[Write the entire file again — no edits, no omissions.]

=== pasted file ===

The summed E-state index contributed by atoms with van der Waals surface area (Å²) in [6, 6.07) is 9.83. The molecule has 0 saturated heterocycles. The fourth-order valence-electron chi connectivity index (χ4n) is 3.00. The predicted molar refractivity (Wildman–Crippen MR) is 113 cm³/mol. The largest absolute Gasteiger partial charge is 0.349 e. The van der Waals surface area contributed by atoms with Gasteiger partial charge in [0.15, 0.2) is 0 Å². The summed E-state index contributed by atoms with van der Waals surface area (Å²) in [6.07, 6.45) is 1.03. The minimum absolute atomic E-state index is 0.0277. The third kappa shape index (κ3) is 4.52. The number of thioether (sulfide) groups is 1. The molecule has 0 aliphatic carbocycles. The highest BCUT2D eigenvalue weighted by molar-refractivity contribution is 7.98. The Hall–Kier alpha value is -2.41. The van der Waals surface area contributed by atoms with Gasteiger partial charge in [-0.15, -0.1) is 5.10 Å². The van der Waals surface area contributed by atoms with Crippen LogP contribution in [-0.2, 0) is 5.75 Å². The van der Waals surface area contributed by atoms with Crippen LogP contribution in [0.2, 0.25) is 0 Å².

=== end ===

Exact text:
The summed E-state index contributed by atoms with van der Waals surface area (Å²) in [6, 6.07) is 9.83. The molecule has 0 saturated heterocycles. The fourth-order valence-electron chi connectivity index (χ4n) is 3.00. The predicted molar refractivity (Wildman–Crippen MR) is 113 cm³/mol. The largest absolute Gasteiger partial charge is 0.349 e. The van der Waals surface area contributed by atoms with Gasteiger partial charge in [0.15, 0.2) is 0 Å². The summed E-state index contributed by atoms with van der Waals surface area (Å²) in [6.07, 6.45) is 1.03. The minimum absolute atomic E-state index is 0.0277. The third kappa shape index (κ3) is 4.52. The number of thioether (sulfide) groups is 1. The molecule has 0 aliphatic carbocycles. The highest BCUT2D eigenvalue weighted by molar-refractivity contribution is 7.98. The Hall–Kier alpha value is -2.41. The van der Waals surface area contributed by atoms with Gasteiger partial charge in [-0.15, -0.1) is 5.10 Å². The van der Waals surface area contributed by atoms with Crippen LogP contribution in [-0.2, 0) is 5.75 Å². The van der Waals surface area contributed by atoms with Crippen LogP contribution in [0.2, 0.25) is 0 Å².